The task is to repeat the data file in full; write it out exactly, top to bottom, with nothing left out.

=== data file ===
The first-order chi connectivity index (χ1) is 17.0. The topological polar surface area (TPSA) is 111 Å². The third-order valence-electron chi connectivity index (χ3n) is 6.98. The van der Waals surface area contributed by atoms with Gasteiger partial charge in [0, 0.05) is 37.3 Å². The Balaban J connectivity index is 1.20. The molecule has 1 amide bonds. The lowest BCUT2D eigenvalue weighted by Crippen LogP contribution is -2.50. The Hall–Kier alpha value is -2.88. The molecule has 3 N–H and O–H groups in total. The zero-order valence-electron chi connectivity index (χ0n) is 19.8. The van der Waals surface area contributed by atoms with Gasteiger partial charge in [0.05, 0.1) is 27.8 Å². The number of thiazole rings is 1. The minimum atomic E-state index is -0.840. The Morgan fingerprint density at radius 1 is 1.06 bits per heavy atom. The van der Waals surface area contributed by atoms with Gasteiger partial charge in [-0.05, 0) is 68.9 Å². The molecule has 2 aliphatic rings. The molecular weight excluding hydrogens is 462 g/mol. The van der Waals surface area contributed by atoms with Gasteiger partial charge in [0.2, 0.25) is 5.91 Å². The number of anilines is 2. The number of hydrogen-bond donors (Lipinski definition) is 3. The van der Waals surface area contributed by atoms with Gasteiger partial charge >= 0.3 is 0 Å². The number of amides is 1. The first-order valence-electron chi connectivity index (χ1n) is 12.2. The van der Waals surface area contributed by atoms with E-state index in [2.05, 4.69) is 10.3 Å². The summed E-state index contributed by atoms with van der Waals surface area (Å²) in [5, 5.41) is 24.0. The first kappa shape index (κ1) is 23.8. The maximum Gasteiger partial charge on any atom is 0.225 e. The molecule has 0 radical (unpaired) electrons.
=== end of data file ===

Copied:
The first-order chi connectivity index (χ1) is 17.0. The topological polar surface area (TPSA) is 111 Å². The third-order valence-electron chi connectivity index (χ3n) is 6.98. The van der Waals surface area contributed by atoms with Gasteiger partial charge in [0, 0.05) is 37.3 Å². The Balaban J connectivity index is 1.20. The molecule has 1 amide bonds. The lowest BCUT2D eigenvalue weighted by Crippen LogP contribution is -2.50. The Hall–Kier alpha value is -2.88. The molecule has 3 N–H and O–H groups in total. The zero-order valence-electron chi connectivity index (χ0n) is 19.8. The van der Waals surface area contributed by atoms with Gasteiger partial charge in [0.05, 0.1) is 27.8 Å². The number of thiazole rings is 1. The minimum atomic E-state index is -0.840. The Morgan fingerprint density at radius 1 is 1.06 bits per heavy atom. The van der Waals surface area contributed by atoms with Gasteiger partial charge in [-0.05, 0) is 68.9 Å². The molecule has 2 aliphatic rings. The molecular weight excluding hydrogens is 462 g/mol. The van der Waals surface area contributed by atoms with Gasteiger partial charge in [0.2, 0.25) is 5.91 Å². The number of anilines is 2. The number of hydrogen-bond donors (Lipinski definition) is 3. The van der Waals surface area contributed by atoms with Gasteiger partial charge >= 0.3 is 0 Å². The number of amides is 1. The first-order valence-electron chi connectivity index (χ1n) is 12.2. The van der Waals surface area contributed by atoms with E-state index in [2.05, 4.69) is 10.3 Å². The summed E-state index contributed by atoms with van der Waals surface area (Å²) in [5, 5.41) is 24.0. The first kappa shape index (κ1) is 23.8. The maximum Gasteiger partial charge on any atom is 0.225 e. The molecule has 0 radical (unpaired) electrons.